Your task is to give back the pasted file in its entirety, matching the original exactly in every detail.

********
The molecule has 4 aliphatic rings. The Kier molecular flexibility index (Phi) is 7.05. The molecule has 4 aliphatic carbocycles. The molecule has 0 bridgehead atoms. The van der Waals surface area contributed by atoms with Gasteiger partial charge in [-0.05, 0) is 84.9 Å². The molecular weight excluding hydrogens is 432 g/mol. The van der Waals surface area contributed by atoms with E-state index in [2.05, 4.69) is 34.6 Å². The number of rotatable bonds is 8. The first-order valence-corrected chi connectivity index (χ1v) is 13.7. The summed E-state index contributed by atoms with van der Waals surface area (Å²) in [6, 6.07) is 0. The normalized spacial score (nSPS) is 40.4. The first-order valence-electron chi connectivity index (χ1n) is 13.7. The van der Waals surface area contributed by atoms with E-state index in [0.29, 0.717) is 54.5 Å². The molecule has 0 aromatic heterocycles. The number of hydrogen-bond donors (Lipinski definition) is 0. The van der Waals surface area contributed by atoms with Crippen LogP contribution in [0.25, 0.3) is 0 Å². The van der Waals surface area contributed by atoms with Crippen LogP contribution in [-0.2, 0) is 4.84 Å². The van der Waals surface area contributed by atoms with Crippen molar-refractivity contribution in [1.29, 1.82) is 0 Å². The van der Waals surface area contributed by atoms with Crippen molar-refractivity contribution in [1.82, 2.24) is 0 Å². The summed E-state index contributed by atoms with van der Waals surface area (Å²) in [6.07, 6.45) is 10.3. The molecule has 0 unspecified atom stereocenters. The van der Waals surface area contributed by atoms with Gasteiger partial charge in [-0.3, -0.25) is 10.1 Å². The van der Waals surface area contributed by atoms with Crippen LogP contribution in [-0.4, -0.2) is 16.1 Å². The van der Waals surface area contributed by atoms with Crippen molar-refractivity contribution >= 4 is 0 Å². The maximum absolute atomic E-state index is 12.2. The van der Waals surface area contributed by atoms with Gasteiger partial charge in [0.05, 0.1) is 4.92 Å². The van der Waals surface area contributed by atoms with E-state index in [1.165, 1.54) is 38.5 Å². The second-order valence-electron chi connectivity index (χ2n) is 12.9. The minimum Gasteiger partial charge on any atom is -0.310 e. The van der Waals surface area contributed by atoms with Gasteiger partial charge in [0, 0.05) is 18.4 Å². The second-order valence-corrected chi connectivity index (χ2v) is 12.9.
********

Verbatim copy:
The molecule has 4 aliphatic rings. The Kier molecular flexibility index (Phi) is 7.05. The molecule has 4 aliphatic carbocycles. The molecule has 0 bridgehead atoms. The van der Waals surface area contributed by atoms with Gasteiger partial charge in [-0.05, 0) is 84.9 Å². The molecular weight excluding hydrogens is 432 g/mol. The van der Waals surface area contributed by atoms with E-state index in [2.05, 4.69) is 34.6 Å². The number of rotatable bonds is 8. The first-order valence-corrected chi connectivity index (χ1v) is 13.7. The summed E-state index contributed by atoms with van der Waals surface area (Å²) in [6, 6.07) is 0. The normalized spacial score (nSPS) is 40.4. The first-order valence-electron chi connectivity index (χ1n) is 13.7. The van der Waals surface area contributed by atoms with E-state index in [0.29, 0.717) is 54.5 Å². The molecule has 0 aromatic heterocycles. The number of hydrogen-bond donors (Lipinski definition) is 0. The van der Waals surface area contributed by atoms with Crippen LogP contribution in [0.25, 0.3) is 0 Å². The van der Waals surface area contributed by atoms with Crippen LogP contribution in [-0.2, 0) is 4.84 Å². The van der Waals surface area contributed by atoms with Crippen molar-refractivity contribution in [1.29, 1.82) is 0 Å². The van der Waals surface area contributed by atoms with Crippen molar-refractivity contribution in [1.82, 2.24) is 0 Å². The summed E-state index contributed by atoms with van der Waals surface area (Å²) in [6.07, 6.45) is 10.3. The molecule has 0 unspecified atom stereocenters. The van der Waals surface area contributed by atoms with Gasteiger partial charge in [-0.3, -0.25) is 10.1 Å². The van der Waals surface area contributed by atoms with Crippen LogP contribution in [-0.4, -0.2) is 16.1 Å². The van der Waals surface area contributed by atoms with Crippen molar-refractivity contribution >= 4 is 0 Å². The maximum absolute atomic E-state index is 12.2. The van der Waals surface area contributed by atoms with Gasteiger partial charge in [0.05, 0.1) is 4.92 Å². The van der Waals surface area contributed by atoms with E-state index in [1.165, 1.54) is 38.5 Å². The second-order valence-electron chi connectivity index (χ2n) is 12.9. The minimum Gasteiger partial charge on any atom is -0.310 e. The van der Waals surface area contributed by atoms with Gasteiger partial charge in [0, 0.05) is 18.4 Å². The second-order valence-corrected chi connectivity index (χ2v) is 12.9.